This week’s edition of Diverse Collections features the Asian American Comparative Collection newsletter, which is a quarterly newsletter about the Asian American Comparative Collection at the University of Idaho Laboratory of Anthropology.
The AACC recognizes that there has been a steady incraese in studies of people of Asian ancestry, primarily Chinese and Japanese, who immigrated to the western United States during the nineteenth and twentieth centuries. In Idaho, this movement of people first took place during the Territorial and early Statehood periods, and later through WWII when Japanese Americans were held at the Kooskia Internment Camp and Minidoka Incarceration/Concentration Camp in Idaho. Archaeological excavations, conducted on a variety of sites in Idaho and elsewhere, have recovered everyday objects that were made in China and Japan. The need to understand these artifacts, their uses, and the people who owned them led to the establishment of the AACC in 1982. This collection is one of the first celebrations of ethnic and cultural diversity at the University of Idaho.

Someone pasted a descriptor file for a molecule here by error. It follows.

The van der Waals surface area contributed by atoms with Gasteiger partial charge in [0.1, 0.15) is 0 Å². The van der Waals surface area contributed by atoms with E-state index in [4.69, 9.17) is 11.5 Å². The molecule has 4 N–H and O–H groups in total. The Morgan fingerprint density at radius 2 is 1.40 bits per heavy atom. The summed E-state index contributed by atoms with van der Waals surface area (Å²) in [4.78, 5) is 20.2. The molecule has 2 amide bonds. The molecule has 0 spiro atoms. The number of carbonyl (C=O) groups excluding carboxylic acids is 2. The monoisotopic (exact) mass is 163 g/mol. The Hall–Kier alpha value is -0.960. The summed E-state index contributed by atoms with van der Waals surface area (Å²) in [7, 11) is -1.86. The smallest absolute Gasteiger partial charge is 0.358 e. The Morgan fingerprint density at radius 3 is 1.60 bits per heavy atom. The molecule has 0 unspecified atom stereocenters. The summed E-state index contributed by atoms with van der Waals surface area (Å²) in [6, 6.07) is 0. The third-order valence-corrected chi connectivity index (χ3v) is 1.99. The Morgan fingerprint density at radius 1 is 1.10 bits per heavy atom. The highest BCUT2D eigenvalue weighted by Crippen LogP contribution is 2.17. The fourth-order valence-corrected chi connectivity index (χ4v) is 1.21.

The AACC’s main objective is to obtain an actual example, or where that is not possible, a photograph, of every representative object of Asian manufacture that has been, or is likely to be, found in an archaeological or museum context in the western United States and elsewhere. Excavators who uncover fragments of Asian objects can compare them with whole examples in the AACC to identify what they have found. The major artifact classes now represented include food and beverage containers, table ceramics, opium smoking objects, medicinal objects, gambling-related items, and other personal and domestic objects.
Special Collections & Archives does not house any of the Asian American Comparative Collection, but we do hold the AACC quarterly newsletter from 1993 to the present day.